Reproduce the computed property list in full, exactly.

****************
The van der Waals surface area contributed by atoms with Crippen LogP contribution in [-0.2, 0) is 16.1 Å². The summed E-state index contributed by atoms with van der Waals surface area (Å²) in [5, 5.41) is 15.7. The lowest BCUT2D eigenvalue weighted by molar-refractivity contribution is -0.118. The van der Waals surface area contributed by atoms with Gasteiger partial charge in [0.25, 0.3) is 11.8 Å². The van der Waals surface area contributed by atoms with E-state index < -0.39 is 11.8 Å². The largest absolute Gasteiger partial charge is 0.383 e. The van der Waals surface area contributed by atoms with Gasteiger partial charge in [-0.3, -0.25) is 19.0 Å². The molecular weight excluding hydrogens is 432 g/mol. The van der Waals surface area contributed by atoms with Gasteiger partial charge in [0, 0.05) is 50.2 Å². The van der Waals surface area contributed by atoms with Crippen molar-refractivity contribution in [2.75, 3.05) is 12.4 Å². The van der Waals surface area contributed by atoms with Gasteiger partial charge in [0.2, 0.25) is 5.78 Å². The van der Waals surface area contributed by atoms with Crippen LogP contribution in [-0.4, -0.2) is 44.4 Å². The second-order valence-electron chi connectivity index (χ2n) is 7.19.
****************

The van der Waals surface area contributed by atoms with Crippen LogP contribution in [-0.2, 0) is 16.1 Å². The summed E-state index contributed by atoms with van der Waals surface area (Å²) in [5, 5.41) is 15.7. The lowest BCUT2D eigenvalue weighted by molar-refractivity contribution is -0.118. The van der Waals surface area contributed by atoms with Gasteiger partial charge in [0.25, 0.3) is 11.8 Å². The van der Waals surface area contributed by atoms with E-state index < -0.39 is 11.8 Å². The largest absolute Gasteiger partial charge is 0.383 e. The van der Waals surface area contributed by atoms with Gasteiger partial charge in [-0.3, -0.25) is 19.0 Å². The molecular weight excluding hydrogens is 432 g/mol. The van der Waals surface area contributed by atoms with Gasteiger partial charge in [0, 0.05) is 50.2 Å². The van der Waals surface area contributed by atoms with Crippen molar-refractivity contribution in [2.75, 3.05) is 12.4 Å². The van der Waals surface area contributed by atoms with Gasteiger partial charge in [0.2, 0.25) is 5.78 Å². The van der Waals surface area contributed by atoms with Crippen LogP contribution in [-0.4, -0.2) is 44.4 Å². The second-order valence-electron chi connectivity index (χ2n) is 7.19.